“What are you staring at? Have you never seen a murderer up close before?” Ever since her startlingly assured 2007 debut “Free Outgoing,” shrewd playwright Anupama Chandrasekhar has calmly been breaking rules to winning dramatic effect. Making her outstanding National Theatre debut with “The Father and the Assassin,” a play about the murder of Mahatma Gandhi, she continues that process by wrong-footing the audience with that opening line. It’s delivered not with expected threat but winning charm. Within seconds, armed with Chandrasekhar’s writing and director Indhu Rubasingham’s expansive production, leading actor Shubham Saraf has the audience in the palm of his hand.
From that moment, the audience is prepared for the unexpected and it looks like taking sides is going to be a fascinatingly complicated business. And so it proves, not least because with Saraf’s character announcing his guilt from the word go, this is, audaciously, a murder mystery minus the mystery.
The question being asked is not whodunnit, but why-did-he? Although, on the face of it, the answer would appear to be embedded in its place and time, this is equally a play that speaks to the present. Chandrasekhar’s play centers around the assassination of the father of the Indian nation and is set against India’s increasingly fierce struggle for independence, but its portrait of extremism and its roots resonates in contemporary politics across the world.
That’s one reason Rubasingham has wisely elected to present the play in the Olivier, the National’s largest space, home to epics such as the original production of “War Horse.” Mostly made up of relatively small dialogue scenes, the play’s detailed discussions are about decisions affecting the lives of millions across the Indian subcontinent, not to mention the play’s three time periods. All that needs space.
The handsome production oozes confidence from the opening image. Design and direction are in ideal harmony with designer Rajha Shakiry’s giant sculptural piece of traditional khadi weaving glowing beneath Oliver Fenwick’s beautifully angled lighting. Together they dominate and control the abstract set. Beyond a few props and the occasional small set piece to pin down a necessary location, Rubasingham bans literal representation. With her foot firmly on the dramatic pedal and constantly utilizing the theater’s giant revolve, she ensures that individual scenes, spaces and arguments glide effortlessly into one another. In a history play such as this, in which necessary detailed explanation is essential, that momentum is a boon.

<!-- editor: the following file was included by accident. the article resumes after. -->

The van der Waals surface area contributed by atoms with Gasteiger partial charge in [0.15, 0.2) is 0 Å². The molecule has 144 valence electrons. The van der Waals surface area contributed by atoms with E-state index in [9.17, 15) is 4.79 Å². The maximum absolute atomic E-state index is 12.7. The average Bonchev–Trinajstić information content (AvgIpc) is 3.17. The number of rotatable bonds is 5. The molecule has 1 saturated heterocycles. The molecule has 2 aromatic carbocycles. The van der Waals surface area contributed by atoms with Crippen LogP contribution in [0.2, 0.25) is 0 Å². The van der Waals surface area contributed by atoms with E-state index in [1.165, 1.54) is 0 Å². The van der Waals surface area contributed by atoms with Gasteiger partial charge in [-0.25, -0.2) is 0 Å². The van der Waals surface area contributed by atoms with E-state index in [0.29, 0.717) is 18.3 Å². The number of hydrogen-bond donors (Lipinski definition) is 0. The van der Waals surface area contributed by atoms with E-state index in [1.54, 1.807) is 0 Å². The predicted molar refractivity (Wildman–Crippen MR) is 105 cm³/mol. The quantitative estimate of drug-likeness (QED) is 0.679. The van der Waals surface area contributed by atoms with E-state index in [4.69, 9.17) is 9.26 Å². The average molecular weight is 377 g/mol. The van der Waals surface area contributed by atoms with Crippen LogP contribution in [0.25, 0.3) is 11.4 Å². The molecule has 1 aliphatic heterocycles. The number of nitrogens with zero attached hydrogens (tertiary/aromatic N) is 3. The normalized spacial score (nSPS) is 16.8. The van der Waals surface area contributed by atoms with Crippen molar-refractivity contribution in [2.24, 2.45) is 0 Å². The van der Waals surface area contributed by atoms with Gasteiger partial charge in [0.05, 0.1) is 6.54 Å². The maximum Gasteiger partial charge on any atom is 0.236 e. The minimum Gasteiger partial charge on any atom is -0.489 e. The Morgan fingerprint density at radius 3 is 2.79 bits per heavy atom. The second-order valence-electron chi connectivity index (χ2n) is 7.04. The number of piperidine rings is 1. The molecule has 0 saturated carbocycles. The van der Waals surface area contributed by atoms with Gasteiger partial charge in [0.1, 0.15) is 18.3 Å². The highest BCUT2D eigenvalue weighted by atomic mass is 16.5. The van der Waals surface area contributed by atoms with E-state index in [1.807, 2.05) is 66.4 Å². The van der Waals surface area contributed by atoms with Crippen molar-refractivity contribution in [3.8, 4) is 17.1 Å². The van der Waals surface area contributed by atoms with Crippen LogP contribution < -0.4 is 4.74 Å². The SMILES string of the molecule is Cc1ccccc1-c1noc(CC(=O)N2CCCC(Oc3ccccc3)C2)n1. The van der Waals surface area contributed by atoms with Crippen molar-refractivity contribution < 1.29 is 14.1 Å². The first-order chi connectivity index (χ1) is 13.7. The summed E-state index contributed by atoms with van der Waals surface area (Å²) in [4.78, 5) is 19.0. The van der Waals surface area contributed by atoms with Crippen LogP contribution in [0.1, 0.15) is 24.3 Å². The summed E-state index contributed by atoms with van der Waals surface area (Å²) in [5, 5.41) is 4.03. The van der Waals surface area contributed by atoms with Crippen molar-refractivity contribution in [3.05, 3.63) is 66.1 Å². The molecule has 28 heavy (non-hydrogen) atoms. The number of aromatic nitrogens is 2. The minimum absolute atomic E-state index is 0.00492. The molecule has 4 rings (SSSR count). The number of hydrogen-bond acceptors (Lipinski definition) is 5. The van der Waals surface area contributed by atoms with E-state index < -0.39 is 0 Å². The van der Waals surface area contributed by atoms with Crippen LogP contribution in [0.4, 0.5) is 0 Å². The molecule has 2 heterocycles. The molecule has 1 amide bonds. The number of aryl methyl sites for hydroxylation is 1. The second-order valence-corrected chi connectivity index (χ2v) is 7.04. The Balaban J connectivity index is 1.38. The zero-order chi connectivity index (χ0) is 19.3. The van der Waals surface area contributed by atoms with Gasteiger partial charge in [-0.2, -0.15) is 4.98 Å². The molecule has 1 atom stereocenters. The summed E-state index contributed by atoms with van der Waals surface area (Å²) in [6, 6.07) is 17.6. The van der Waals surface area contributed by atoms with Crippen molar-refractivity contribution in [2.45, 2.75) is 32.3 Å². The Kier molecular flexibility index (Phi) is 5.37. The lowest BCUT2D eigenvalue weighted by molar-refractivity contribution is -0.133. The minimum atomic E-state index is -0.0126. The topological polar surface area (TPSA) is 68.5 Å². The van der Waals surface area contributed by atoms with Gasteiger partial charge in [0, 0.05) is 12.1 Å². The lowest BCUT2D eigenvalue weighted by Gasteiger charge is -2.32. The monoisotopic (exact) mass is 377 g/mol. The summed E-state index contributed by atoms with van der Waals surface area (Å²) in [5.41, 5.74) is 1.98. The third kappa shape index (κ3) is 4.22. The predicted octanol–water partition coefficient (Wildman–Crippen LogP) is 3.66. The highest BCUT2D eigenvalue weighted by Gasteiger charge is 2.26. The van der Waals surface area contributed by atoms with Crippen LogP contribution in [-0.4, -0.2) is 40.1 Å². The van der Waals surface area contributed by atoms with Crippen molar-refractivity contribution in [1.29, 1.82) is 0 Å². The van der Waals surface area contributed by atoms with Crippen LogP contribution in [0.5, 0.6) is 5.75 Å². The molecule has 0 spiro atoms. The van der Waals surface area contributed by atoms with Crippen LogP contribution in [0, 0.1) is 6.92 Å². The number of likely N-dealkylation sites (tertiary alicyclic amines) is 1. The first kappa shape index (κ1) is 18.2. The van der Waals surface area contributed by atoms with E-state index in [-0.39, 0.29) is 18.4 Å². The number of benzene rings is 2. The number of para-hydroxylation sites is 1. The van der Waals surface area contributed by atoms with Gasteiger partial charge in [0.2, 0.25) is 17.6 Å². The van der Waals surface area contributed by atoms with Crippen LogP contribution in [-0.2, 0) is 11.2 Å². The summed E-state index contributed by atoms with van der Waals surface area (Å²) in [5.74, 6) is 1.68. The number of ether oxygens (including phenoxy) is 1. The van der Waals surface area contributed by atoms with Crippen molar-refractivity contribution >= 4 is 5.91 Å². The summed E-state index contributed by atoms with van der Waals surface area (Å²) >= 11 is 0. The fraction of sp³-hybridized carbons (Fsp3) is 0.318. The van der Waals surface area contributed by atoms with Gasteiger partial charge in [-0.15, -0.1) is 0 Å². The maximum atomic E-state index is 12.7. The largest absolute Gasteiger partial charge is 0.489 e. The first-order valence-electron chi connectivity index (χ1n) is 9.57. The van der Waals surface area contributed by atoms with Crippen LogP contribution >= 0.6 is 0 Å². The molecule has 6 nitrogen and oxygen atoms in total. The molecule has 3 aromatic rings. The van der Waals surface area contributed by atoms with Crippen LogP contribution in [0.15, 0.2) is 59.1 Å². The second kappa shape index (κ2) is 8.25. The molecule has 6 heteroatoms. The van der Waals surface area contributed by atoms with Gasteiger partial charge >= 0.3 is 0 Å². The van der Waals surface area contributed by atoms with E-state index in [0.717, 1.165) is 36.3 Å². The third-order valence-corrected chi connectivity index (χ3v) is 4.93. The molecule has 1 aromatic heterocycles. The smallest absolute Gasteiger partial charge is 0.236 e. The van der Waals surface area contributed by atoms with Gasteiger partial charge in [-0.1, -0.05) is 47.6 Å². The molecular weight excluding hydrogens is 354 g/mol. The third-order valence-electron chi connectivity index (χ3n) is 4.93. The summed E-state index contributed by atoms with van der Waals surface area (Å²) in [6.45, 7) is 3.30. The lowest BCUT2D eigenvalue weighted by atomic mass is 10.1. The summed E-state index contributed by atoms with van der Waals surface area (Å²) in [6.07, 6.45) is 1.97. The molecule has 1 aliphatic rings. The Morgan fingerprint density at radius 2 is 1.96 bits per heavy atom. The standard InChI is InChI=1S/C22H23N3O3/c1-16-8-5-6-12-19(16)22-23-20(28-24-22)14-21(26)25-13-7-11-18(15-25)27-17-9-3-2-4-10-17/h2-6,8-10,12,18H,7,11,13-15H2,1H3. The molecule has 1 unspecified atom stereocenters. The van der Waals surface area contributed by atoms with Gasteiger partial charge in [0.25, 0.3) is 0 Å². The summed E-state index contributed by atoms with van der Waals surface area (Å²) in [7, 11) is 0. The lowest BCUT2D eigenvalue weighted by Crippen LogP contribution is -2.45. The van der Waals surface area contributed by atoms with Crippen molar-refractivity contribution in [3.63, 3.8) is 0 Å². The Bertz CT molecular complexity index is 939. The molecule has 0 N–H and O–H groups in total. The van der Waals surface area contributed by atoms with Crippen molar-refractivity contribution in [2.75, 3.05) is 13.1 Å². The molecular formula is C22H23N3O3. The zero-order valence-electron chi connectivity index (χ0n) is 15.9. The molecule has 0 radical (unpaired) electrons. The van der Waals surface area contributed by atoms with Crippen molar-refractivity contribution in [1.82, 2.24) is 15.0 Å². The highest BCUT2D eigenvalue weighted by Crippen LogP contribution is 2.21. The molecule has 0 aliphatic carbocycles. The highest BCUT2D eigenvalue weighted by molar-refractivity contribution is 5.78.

There is a great deal of exposition: historical, political and personal. The all-too-prevalent, traditional technique for that is to find excuses for characters to explain things unnecessarily to one another so as to provide audiences with vital information. There is almost none of that here. Instead, the handling of information is done in a faster, completely upfront way with Saraf’s character, Nathuram Godse, serving as not just the murderer but the narrator too. It’s so bald a solution that it shouldn’t work, but it does, not least because his direct address is laced with engaging wit.
As both the explainer and the character, he takes us from being a 7-year-old child, through his life as a fervent follower of Gandhi to his complete change of heart via his absolute rejection of Gandhi’s non-violent protest movement, through his final moments at the age of 39 and up to his current perspective.
Aware that telling the tale from Godse’s perspective is dangerously one-sided, Chandrasekar doesn’t simply present opposing political perspectives via other characters. She creates a childhood friend, Vimila (Dinita Gohill, perky and pointed) to later interrogate (to his fury) his role and memory as narrator.
Nicely detailed characterizations abound elsewhere, especially from Paul Bazely’s piercing Gandhi. He’s presented as the traditional white-clad man of peace, but with all the requisite anger that leads him to his political and literal journeys.
There’s nice work too from Ankur Bahl’s neat, pert and long-suffering tailor; Sid Sagar gleaming as Godse’s zealous partner-in-crime; and a fiercely determined Ayesha Dharker as Godse’s mother. After losing each of her three boys, she initially brings her child up as a girl so as not to displease the goddess who she believes took away her sons. This, and his medium-like connection to the goddess which makes him worshipped as a child, not only leads to gender confusion but to a total rejection of everything about that part of his life. It’s all part of a rightly complex portrait of a man whose convictions are always dangerously absolute.
From tossing out a pointed aside about “that phony Attenborough film with Sir Ben Kingsley” to suggesting, yet never over-expressing, the towering rage that consumes him, Saraf commands the vast stage with what appears to be absolutely no strain. That physical ease is not only compellingly attractive, but it also makes the space feel intimate as he brings the audience to him. He’s acting not at them and the other characters, but with them. It is a star-making performance in an ideal production of a play that turns a foregone conclusion into a dynamic evening of inevitable history that plays as a succession of surprises.